The first UK installment of Now That's What I Call Music! sold 900,000 copies and was a huge success. From that point on, three albums were released annually, and the selection process has largely remained the same. Jeff Moskow, who oversees the tracks for the U.S. edition, told TIME in 2014 that the brand's priority is to provide a snapshot of popular music in a given era. Moskow looks at radio play, album sales, and streaming figures as well as social media followings to determine what's relevant in the culture. "You're supposed to be able to grab Now 4 or Now 25 or Now 50 and appreciate the music of that particular moment," he said. "Now is meant to give you that picture."
No one was sure Now That's What I Call Music! would work in the U.S.
Now spent 15 years in the UK before Sony and Universal, which jointly produce the albums, decided to bring it to the United States in 1998. At that time, U.S. retail outlets didn't necessarily have shelf space devoted to compilation CDs—plus, different record labels rarely worked together. Producers had to convince them that including popular songs wouldn't cannibalize an artist's own album sales—instead, it would likely have the opposite effect, bringing new listeners to acts they might not have been exposed to otherwise.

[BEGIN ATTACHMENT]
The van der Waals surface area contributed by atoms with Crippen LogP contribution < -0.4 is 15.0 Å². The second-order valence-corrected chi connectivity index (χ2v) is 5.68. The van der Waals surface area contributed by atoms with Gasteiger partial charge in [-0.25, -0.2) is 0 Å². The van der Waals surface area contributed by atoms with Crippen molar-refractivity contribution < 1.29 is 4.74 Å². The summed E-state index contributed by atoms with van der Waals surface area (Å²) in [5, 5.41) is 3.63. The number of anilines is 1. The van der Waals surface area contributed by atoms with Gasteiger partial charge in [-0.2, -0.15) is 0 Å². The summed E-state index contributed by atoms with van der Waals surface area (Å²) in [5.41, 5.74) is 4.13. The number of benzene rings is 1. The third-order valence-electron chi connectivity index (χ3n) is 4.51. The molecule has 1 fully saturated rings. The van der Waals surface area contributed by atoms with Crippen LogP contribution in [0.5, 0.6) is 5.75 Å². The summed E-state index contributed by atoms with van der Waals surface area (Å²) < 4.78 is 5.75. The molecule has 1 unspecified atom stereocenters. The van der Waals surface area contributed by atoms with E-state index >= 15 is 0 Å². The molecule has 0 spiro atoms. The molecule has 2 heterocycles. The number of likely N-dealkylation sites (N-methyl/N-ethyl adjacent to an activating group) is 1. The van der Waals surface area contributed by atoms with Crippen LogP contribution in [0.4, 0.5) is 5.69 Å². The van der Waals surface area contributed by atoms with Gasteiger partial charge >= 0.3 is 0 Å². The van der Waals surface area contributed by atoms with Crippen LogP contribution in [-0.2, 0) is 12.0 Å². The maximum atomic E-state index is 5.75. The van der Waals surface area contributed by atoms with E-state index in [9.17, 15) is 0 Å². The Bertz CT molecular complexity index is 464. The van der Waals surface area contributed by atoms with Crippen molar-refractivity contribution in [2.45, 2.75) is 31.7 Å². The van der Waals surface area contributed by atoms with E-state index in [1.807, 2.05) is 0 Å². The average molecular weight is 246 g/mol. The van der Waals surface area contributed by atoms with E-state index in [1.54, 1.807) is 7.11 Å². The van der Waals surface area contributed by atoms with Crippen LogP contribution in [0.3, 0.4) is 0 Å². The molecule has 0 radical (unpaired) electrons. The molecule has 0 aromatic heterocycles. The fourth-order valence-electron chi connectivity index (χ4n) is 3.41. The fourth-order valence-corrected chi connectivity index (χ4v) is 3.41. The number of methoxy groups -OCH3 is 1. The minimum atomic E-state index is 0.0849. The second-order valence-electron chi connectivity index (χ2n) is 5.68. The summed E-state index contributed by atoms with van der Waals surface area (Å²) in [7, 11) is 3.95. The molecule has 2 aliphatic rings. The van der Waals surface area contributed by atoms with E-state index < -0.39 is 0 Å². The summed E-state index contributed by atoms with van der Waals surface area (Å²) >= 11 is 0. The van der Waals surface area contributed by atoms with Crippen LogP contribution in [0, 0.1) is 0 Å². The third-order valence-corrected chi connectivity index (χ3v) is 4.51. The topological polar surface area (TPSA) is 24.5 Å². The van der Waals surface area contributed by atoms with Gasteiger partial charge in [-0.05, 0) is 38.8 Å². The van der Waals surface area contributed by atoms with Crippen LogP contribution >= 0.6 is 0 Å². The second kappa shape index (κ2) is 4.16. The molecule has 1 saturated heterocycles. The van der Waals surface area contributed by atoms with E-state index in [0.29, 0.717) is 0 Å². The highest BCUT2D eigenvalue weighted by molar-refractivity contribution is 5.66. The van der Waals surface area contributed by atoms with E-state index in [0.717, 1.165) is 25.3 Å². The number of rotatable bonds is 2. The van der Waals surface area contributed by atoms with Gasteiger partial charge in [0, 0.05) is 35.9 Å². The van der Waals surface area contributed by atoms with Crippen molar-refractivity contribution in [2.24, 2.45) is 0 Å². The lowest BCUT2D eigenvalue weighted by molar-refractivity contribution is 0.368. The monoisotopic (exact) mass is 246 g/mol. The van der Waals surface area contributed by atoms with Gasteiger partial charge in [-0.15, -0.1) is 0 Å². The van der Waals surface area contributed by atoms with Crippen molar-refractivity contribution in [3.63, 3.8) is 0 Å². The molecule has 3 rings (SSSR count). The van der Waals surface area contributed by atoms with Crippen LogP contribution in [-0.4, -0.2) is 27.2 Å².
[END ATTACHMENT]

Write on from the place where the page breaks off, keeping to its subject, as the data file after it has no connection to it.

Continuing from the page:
Not all artists are interested in participating in Now That's What I Call Music!.
In order for a track to appear on a Now release, record labels and artists need to give their consent. Speaking with Thrillist in 2017, Moskow said that younger artists tend to be more enthusiastic about getting their music out to a wider audience, while more accomplished artists who have perhaps been around a little longer are more "pensive" and reluctant to offer permission. Bruce Springsteen is one example of an artist who has yet to say yes to Now.